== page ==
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Tuesday, April 11, 2017

The Writer's Life 4/11 - Flights of Fancy

The story of the day seems to be the United airlines fiasco. Although I've made umpteen pickups of relatives at airports, I haven't been on a plane since pre-9/11. Given the hassle of security, I hope I never again have to fly. I don't know anything about what goes on except for the occasional complaint of someone who has just landed, and a glance at negative story headlines, so I won't comment on whether the company's bumping of that man from a flight was unjust or not. On his radio talk show this morning, Mark Simone played audio of the incident. I do know one thing - I'm glad that guy's not my doctor.

From Yahoo Sports, edited by yours truly: Last night the Detroit Red Wings played their final game at Joe Louis Arena, where they won four Stanley Cups. Many of the greats from those teams attended. Their enforcer, Bob Probert, who succumbed to a heart attack at 45 in 2010, was there in spirit. He played 474 games with the Wings over nine years, but the number fans remember most is 2090 – the penalty minutes he earned when he was the NHL’s uncrowned heavyweight fighting champion. On Sunday his widow brought him back one last time. Dani Probert, wearing a locket with her late husband’s ashes inside it, decided on the spur of the moment to spread his ashes inside the penalty box. Here's the best picture I could find of it:

I've put aside the file of the novel I plan to self-publish in January, but I keep a list of thoughts that might fit the narrative. The title is Present and Past, and throughout it the characters reminisce. One is particularly enamored of his experiences. This line occurred to me recently, spoken by his friend: "How d'you even know you're rememberin' this stuff right after so long?" My first reply was: "They may not be exact, but the essence is right on." I wasn't satisfied with it, but let it be. This morning another occurred to me, which I will incorporate with the first, most likely preceding it: "True. When I'm watching a movie I think I have completely down pat, I'm always surprised it isn't exactly how I remember it." That's happened to me countless times. Yesterday I came across an interesting quote on the subject by Jessamyn West: "The past is really almost as much a work of the imagination as the future." Note that she uses "almost." Although humans are frequently given to delusion, I believe we nail the essence of what has been. I recall how deluded I was about my athletic ability, believing I would be able to play college football. I now occasionally wonder if I'm as deluded about my literary aspirations as I was about my athleticism. I don't believe I'm deluded regarding my memories. The mind is wondrous, full of twists and turns, ins and outs, ups and downs. Wiki lists 21 books, all fiction, under West's name. Her most famous is The Friendly Persuasion, the story of a Quaker family, published in 1945, adapted to the screen in 1956, starring Gary Cooper, directed by William Wyler, nominated for six Oscars, including Best Picture. It was originally released without a screenplay credit, as the writer, Michael Wilson, was blacklisted. In another fun bit of trivia, West was a second cousin of Richard Nixon. A Quaker herself, she died in 1984 at 81.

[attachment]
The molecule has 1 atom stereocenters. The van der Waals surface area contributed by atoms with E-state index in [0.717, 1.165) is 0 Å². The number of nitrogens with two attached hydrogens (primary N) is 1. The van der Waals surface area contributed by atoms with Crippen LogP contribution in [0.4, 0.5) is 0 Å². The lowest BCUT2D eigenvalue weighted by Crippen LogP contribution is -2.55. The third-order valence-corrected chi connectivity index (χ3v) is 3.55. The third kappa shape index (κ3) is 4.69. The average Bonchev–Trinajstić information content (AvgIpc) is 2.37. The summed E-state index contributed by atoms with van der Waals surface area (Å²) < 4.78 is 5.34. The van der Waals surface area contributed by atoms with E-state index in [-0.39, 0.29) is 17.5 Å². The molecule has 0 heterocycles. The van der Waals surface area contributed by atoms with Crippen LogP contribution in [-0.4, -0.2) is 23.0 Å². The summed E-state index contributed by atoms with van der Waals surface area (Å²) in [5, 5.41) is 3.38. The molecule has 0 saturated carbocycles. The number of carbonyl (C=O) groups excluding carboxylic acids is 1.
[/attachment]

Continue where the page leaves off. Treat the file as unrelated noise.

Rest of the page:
My thanks to the kind folks who bought wares today, especially the elderly Russian gentleman who purchased eight DVD's and the woman who took the Oprah pictorial I've been displaying prominently for a month. Special thanks to my Tuesday benefactress, who donated another marketable cache of fiction and non.
Vic's Sixth novel: 
Vic's Short Works:

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